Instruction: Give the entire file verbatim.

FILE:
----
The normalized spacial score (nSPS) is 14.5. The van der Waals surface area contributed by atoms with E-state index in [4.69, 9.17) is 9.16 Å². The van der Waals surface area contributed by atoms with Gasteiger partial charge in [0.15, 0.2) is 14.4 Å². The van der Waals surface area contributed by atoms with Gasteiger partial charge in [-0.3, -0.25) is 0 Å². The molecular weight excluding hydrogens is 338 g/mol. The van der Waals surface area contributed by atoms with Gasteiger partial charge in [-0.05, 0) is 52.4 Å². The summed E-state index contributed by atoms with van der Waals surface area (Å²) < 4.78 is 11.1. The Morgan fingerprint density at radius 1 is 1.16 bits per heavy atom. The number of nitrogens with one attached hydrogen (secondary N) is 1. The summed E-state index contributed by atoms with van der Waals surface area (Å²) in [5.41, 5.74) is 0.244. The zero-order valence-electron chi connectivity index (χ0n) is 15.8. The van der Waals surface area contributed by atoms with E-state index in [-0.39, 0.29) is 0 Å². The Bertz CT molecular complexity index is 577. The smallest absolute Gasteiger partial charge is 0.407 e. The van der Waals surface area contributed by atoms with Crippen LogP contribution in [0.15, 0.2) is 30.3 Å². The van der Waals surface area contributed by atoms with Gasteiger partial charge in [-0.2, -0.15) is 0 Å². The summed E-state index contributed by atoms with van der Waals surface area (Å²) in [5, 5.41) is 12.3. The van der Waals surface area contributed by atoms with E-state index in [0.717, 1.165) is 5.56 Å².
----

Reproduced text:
The normalized spacial score (nSPS) is 14.5. The van der Waals surface area contributed by atoms with E-state index in [4.69, 9.17) is 9.16 Å². The van der Waals surface area contributed by atoms with Gasteiger partial charge in [0.15, 0.2) is 14.4 Å². The van der Waals surface area contributed by atoms with Gasteiger partial charge in [-0.3, -0.25) is 0 Å². The molecular weight excluding hydrogens is 338 g/mol. The van der Waals surface area contributed by atoms with Gasteiger partial charge in [-0.05, 0) is 52.4 Å². The summed E-state index contributed by atoms with van der Waals surface area (Å²) < 4.78 is 11.1. The Morgan fingerprint density at radius 1 is 1.16 bits per heavy atom. The number of nitrogens with one attached hydrogen (secondary N) is 1. The summed E-state index contributed by atoms with van der Waals surface area (Å²) in [5.41, 5.74) is 0.244. The zero-order valence-electron chi connectivity index (χ0n) is 15.8. The van der Waals surface area contributed by atoms with E-state index in [-0.39, 0.29) is 0 Å². The Bertz CT molecular complexity index is 577. The smallest absolute Gasteiger partial charge is 0.407 e. The van der Waals surface area contributed by atoms with Crippen LogP contribution in [0.15, 0.2) is 30.3 Å². The van der Waals surface area contributed by atoms with Gasteiger partial charge in [-0.2, -0.15) is 0 Å². The summed E-state index contributed by atoms with van der Waals surface area (Å²) in [5, 5.41) is 12.3. The van der Waals surface area contributed by atoms with E-state index in [0.717, 1.165) is 5.56 Å².